What if there was one simple fix to improve the Pittsburgh Penguins power play?
The broken system has produced more failures than all but one other NHL team and has become such an albatross around the Penguins’ season that mere signs of energy and momentum are moral victories. The Penguins, with three sure-fire Hall of Famers and a pair of All-Star caliber players, are converting power plays at only 13.25%.
The Chicago Blackhawks are the only team worse at 12.5%.
System. Egos. Desire. Everything has been called into question as the floundering power play cost them yet another game Friday night when they were 1-for-8 in a 3-2 shootout loss to the Florida Panthers. One can only imagine if the Penguins’ power play was marginally competent. How many more victories would they have, and how dramatically different would the season outlook be?
If the Penguins were in third place in the Metro Division, would fans be clamoring for an Oppenheimer-level roster blow-up?
Through the personnel changes, including a couple more on Friday, the Penguins continue to stumble.
The three constants on the power play are Erik Karlsson, Evgeni Malkin, and Sidney Crosby.
The drop passes, lateral movements, and forced cross-ice attempts are bad. The number of shorthanded opportunities only adds salt to an already festering wound of incompetence. Florida hit a pair of crossbars Friday and had a prime scoring chance against the Penguins 5v3.
For most of the first four months of the 2023-24 NHL season, the power play has been a battle not against the opponents but against themselves. One puck and too many players.
There is one thing the Penguins have not yet tried.
Let Erik Karlsson run the show. Let him dominate it.
Karlsson’s power play work with the San Jose Sharks was a driving factor in his 100-point season a year ago. He was also the captain of the ship that scored three goals on one third-period major penalty in an extraordinary 2019 playoff game against the Vegas Golden Knights that is still talked about.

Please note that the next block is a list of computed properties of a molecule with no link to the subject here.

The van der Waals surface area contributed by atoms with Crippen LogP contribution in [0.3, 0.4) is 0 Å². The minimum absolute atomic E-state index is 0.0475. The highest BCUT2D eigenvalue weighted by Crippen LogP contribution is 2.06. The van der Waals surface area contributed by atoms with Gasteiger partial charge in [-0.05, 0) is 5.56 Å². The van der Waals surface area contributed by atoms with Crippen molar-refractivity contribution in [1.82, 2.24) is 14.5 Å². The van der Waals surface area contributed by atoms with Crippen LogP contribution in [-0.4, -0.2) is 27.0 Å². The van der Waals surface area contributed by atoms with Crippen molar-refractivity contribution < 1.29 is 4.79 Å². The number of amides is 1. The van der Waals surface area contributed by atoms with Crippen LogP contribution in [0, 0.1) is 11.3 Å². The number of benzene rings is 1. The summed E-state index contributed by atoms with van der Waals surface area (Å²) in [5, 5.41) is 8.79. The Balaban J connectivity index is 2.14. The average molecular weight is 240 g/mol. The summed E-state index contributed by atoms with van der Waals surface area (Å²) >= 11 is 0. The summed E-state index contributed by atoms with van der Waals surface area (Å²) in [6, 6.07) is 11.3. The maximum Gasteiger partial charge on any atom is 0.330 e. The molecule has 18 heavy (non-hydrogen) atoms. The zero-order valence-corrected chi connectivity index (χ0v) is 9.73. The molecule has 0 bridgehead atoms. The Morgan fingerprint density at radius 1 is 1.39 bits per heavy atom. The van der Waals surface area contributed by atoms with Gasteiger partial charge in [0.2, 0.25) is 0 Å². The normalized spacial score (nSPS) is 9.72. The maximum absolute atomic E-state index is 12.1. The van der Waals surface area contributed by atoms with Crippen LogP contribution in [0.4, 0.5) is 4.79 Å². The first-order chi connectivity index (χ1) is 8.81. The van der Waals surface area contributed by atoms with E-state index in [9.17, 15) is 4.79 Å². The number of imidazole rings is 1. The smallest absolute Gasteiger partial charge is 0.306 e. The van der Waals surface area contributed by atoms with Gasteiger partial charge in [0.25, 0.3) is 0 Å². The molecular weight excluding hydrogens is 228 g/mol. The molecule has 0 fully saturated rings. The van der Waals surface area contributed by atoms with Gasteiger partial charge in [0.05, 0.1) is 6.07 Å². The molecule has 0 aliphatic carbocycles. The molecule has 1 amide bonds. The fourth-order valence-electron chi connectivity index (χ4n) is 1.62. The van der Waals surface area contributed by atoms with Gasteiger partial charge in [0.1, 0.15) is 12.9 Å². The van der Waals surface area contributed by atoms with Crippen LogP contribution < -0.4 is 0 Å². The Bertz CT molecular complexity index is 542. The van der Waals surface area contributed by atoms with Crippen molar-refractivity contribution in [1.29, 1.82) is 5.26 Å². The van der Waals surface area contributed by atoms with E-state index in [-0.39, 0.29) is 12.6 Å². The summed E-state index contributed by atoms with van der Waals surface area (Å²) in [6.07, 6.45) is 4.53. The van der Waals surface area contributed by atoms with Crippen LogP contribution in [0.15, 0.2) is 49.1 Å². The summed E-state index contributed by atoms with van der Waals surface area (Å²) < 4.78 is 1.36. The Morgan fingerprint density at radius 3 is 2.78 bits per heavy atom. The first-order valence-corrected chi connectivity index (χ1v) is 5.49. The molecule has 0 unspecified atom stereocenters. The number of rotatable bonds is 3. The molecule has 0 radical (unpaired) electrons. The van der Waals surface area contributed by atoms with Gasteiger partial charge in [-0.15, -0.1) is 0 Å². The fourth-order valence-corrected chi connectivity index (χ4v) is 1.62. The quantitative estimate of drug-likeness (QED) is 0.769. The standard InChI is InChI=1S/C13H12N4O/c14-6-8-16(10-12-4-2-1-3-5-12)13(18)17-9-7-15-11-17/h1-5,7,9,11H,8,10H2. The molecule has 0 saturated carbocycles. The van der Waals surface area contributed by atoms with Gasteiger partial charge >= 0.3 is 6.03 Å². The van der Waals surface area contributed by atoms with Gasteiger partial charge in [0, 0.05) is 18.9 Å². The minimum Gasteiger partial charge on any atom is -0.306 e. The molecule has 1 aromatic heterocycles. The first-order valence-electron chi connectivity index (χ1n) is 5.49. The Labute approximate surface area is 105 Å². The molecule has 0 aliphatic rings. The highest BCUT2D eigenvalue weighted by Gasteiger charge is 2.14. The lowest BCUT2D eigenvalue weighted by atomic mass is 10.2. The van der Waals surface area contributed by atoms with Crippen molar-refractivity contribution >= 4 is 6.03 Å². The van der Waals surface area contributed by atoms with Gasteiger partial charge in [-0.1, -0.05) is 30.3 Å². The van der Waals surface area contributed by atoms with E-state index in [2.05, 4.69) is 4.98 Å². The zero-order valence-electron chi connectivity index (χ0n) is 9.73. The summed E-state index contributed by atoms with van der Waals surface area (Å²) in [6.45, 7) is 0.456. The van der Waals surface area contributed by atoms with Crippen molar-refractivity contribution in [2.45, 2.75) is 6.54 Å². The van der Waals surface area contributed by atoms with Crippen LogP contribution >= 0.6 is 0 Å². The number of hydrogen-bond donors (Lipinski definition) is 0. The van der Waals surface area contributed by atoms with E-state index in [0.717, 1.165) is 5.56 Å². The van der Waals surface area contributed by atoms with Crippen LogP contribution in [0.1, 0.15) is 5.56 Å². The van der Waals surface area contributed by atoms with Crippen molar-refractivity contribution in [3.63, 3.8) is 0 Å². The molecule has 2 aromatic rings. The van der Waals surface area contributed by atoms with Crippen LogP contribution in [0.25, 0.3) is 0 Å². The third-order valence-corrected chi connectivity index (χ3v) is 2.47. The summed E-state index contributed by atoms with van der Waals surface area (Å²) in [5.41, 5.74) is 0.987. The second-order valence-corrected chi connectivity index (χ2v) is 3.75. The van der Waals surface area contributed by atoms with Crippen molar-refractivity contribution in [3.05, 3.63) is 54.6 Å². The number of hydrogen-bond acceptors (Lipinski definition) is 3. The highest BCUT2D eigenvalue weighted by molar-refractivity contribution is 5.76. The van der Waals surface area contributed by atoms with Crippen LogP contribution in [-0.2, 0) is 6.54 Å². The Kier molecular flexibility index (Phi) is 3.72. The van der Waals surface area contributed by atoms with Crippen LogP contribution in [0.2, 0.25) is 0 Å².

The Golden Knights cleared the puck numerous times on that power play, but Karlsson quickly reestablished zone control and pressure with speed and decisiveness.
It’s time the Penguins tapped into that ability.
No more puck shares. No more “system” to put the puck in the hands of others, whether it be Crosby on the wall or near the net or Malkin on the mid-wall or the top of the zone.
Penguins’ president of hockey operations/GM Kyle Dubas went all in on Karlsson, and the defenseman costs the team $10 million per season.
Obvious frustrations are building on all sides. The step following frustration is tension.
Since Dubas went all in, it’s time the team did, too.
“I just think we’ve got to stick with it. We made some tweaks down the stretch there at the end, with some different personnel groups. I don’t know where we’ll go. Moving forward, we’ll discuss that as a coaching staff,” Sullivan said Friday night. “I know that the guys that are on it care deeply about the power play and understand how important it is to help us win. And so these guys put a lot of pressure on themselves to produce for us in those situations. When it doesn’t go the right way … they’re proud guys, and nobody cares more than they do. So we’re just going to stay with it here.”
There aren’t a lot of personnel combinations left to try. Recall Letang ran the Penguins’ struggling power play of last season. However, those struggles would be much preferable to the current rotation of fizzling, derelictions, and floundering but still far short of success.
It’s time to give the puck to power-play QB and let him play Erik Karlsson hockey instead of Penguins hockey.
How much worse could it be?